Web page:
Today, I met a co-worker who recommended me to a rich woman for a four-hour-per-week assignment at the woman’s McMansion adjacent to the local golf course. By the end of the meeting, we’d agreed that I’d take the assignment for a week to see if I was a good fit. I made sure not to promise anything long-term because obviously, I’m not going to turn down a job that offers more than four hours a week. Home health care companies have a 2 hour minimum, and charge about $35 an hour. She only wants an hour a day, for each of which she will pay $20 cash money. This is an example of how the wealthy are able to pay less for everything by bypassing administrative costs, which, in this case, is okay by me.
On my way home from the meeting at the McMansion, I stopped at Bi-Mart to pick up my Zoloft prescription. Even though it doesn’t seem to be making much difference, they say it can take a while to get into your system, so I’m trying not to give up on it too soon. Remember when I said that people with bipolar disorder were on my Lucky Bastards list of people to be jealous of? Well, I got a taste of what that might be like today. While I was at Bi-Mart, I saw a shiny brushed stainless steel two-slice toaster with a keep-warm function and a beeper that lets you know when your toast has popped up so you can butter it while it’s still hot. The cheap plastic toaster I bought at Walmart for $9.99 stopped working after four months, and I haven’t had toast since. This is an example of how the poor pay more for everything by having to re-buy things because they can only afford cheap crap. Regularly $29.99, this name-brand toaster it was on sale for $19.99 —and I bought it. See, this is exactly the kind of wild extravagance that somebody with bipolar disorder would engage in while they were in a manic state, right? It wasn’t as much fun as going to Vegas, but spending $19.99 on a toaster the day after you resign from your job and you only have $1,704.36 left after the rent that’s due tomorrow is still taking a big gamble. I might as well have been shooting dice at the crap table.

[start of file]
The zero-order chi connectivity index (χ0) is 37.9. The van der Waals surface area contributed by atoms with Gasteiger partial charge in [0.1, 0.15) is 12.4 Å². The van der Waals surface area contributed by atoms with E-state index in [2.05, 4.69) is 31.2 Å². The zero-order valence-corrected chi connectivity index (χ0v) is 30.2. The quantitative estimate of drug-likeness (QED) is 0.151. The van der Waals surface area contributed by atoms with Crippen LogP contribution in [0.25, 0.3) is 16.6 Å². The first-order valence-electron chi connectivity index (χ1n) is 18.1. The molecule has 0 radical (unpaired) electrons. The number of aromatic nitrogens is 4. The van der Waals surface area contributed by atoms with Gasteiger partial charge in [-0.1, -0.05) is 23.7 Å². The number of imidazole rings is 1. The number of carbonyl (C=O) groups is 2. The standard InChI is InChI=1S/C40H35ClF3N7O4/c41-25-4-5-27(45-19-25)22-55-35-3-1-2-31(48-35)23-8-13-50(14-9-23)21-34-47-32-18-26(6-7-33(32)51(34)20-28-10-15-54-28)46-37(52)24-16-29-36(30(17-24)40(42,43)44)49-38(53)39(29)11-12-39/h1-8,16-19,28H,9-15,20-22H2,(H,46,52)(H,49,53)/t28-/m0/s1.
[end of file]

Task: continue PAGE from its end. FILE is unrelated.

Poverty provides all kinds of adrenaline rushes like that. I’ve read that adrenaline can become addictive. That’s a scary thought because it would mean that my body has an ulterior motive for creating these panic attacks—to get the adrenaline it’s addicted to because I’m too poor to go skydiving and other exciting stuff like that. Maybe you, the reader, will be in suspense while you wait to see whether I’ll be able to find another job before my $1,704.36 runs out. If I can’t, I might have to continue this saga from the public library.
Having the internet at home is expensive, but it helps when you’re looking for a job. The year-long promotional offer for my internet service was due to end today. So I called yesterday to cancel because the price went up $20.00. Sometimes, they offer to extend the promotional price so they don’t lose your business, but no such luck. Instead, their customer service representative from West Africa whose name I don’t remember sold me an iPhone 7 and unlimited talk and text for $12.99 per month. He did the math for me and I had to admit that I would only be paying five more dollars a month than I am now for internet and phone instead of $20 more a month. I told him I hoped he got a good commission and he thanked me for helping to put food on his table. He apologized for his accent when I asked him to repeat something. I told him his English was very good, better than my Spanish even after studying it for decades. He said his French was better and I didn’t say anything to that because then I just felt inferior.